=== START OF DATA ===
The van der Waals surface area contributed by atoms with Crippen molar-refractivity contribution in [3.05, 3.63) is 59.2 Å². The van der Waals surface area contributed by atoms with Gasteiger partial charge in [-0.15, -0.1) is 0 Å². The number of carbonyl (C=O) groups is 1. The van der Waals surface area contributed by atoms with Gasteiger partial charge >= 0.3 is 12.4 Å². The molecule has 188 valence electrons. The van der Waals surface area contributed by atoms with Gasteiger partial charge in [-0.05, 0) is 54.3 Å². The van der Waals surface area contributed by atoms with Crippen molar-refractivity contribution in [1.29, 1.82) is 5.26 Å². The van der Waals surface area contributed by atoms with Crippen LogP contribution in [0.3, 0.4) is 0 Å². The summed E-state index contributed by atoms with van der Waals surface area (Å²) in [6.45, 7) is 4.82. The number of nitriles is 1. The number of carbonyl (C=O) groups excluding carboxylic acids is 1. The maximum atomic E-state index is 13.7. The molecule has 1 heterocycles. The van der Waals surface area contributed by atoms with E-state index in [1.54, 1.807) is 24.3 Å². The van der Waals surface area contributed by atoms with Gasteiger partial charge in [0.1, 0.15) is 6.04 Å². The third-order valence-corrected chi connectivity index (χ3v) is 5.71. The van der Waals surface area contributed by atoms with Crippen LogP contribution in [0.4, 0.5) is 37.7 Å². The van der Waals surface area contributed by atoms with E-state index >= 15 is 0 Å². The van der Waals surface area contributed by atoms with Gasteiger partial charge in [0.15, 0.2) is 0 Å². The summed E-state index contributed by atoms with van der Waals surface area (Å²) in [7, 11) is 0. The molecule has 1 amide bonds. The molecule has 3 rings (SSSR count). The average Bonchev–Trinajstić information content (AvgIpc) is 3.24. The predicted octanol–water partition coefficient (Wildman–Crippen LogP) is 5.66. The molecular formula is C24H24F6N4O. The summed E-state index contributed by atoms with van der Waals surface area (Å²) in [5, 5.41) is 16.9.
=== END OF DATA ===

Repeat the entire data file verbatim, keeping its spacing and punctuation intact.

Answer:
The van der Waals surface area contributed by atoms with Crippen molar-refractivity contribution in [3.05, 3.63) is 59.2 Å². The van der Waals surface area contributed by atoms with Gasteiger partial charge in [-0.15, -0.1) is 0 Å². The number of carbonyl (C=O) groups is 1. The van der Waals surface area contributed by atoms with Gasteiger partial charge >= 0.3 is 12.4 Å². The molecule has 188 valence electrons. The van der Waals surface area contributed by atoms with Gasteiger partial charge in [-0.05, 0) is 54.3 Å². The van der Waals surface area contributed by atoms with Crippen molar-refractivity contribution in [1.29, 1.82) is 5.26 Å². The van der Waals surface area contributed by atoms with Crippen LogP contribution in [0.3, 0.4) is 0 Å². The summed E-state index contributed by atoms with van der Waals surface area (Å²) in [6.45, 7) is 4.82. The number of nitriles is 1. The number of carbonyl (C=O) groups excluding carboxylic acids is 1. The maximum atomic E-state index is 13.7. The molecule has 1 heterocycles. The van der Waals surface area contributed by atoms with E-state index in [1.54, 1.807) is 24.3 Å². The van der Waals surface area contributed by atoms with Gasteiger partial charge in [0.1, 0.15) is 6.04 Å². The third-order valence-corrected chi connectivity index (χ3v) is 5.71. The van der Waals surface area contributed by atoms with Crippen LogP contribution in [0.4, 0.5) is 37.7 Å². The van der Waals surface area contributed by atoms with E-state index >= 15 is 0 Å². The van der Waals surface area contributed by atoms with Gasteiger partial charge in [0.15, 0.2) is 0 Å². The summed E-state index contributed by atoms with van der Waals surface area (Å²) in [7, 11) is 0. The molecule has 1 amide bonds. The molecule has 3 rings (SSSR count). The average Bonchev–Trinajstić information content (AvgIpc) is 3.24. The predicted octanol–water partition coefficient (Wildman–Crippen LogP) is 5.66. The molecular formula is C24H24F6N4O. The summed E-state index contributed by atoms with van der Waals surface area (Å²) in [5, 5.41) is 16.9.